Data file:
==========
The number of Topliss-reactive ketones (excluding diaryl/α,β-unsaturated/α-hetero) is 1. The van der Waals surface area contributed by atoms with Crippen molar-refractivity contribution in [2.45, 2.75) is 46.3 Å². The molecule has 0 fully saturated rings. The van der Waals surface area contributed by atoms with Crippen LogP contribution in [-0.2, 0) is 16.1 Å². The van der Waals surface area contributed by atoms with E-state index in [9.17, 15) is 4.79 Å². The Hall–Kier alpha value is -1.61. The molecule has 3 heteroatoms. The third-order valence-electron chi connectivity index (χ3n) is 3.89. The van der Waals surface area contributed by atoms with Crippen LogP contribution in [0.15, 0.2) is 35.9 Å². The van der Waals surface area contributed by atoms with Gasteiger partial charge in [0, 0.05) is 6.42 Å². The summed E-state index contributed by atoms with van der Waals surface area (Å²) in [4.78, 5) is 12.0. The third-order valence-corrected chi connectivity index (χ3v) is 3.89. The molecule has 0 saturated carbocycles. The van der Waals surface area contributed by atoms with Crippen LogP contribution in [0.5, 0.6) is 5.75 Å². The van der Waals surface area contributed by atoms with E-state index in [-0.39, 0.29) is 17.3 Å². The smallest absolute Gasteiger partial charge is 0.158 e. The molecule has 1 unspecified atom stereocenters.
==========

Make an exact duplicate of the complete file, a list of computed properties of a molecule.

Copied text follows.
The number of Topliss-reactive ketones (excluding diaryl/α,β-unsaturated/α-hetero) is 1. The van der Waals surface area contributed by atoms with Crippen molar-refractivity contribution in [2.45, 2.75) is 46.3 Å². The molecule has 0 fully saturated rings. The van der Waals surface area contributed by atoms with Crippen LogP contribution in [-0.2, 0) is 16.1 Å². The van der Waals surface area contributed by atoms with E-state index in [9.17, 15) is 4.79 Å². The Hall–Kier alpha value is -1.61. The molecule has 3 heteroatoms. The third-order valence-electron chi connectivity index (χ3n) is 3.89. The van der Waals surface area contributed by atoms with Crippen LogP contribution in [0.15, 0.2) is 35.9 Å². The van der Waals surface area contributed by atoms with Gasteiger partial charge in [0, 0.05) is 6.42 Å². The summed E-state index contributed by atoms with van der Waals surface area (Å²) in [4.78, 5) is 12.0. The third-order valence-corrected chi connectivity index (χ3v) is 3.89. The molecule has 0 saturated carbocycles. The van der Waals surface area contributed by atoms with Crippen LogP contribution in [0.5, 0.6) is 5.75 Å². The van der Waals surface area contributed by atoms with E-state index in [-0.39, 0.29) is 17.3 Å². The smallest absolute Gasteiger partial charge is 0.158 e. The molecule has 1 unspecified atom stereocenters.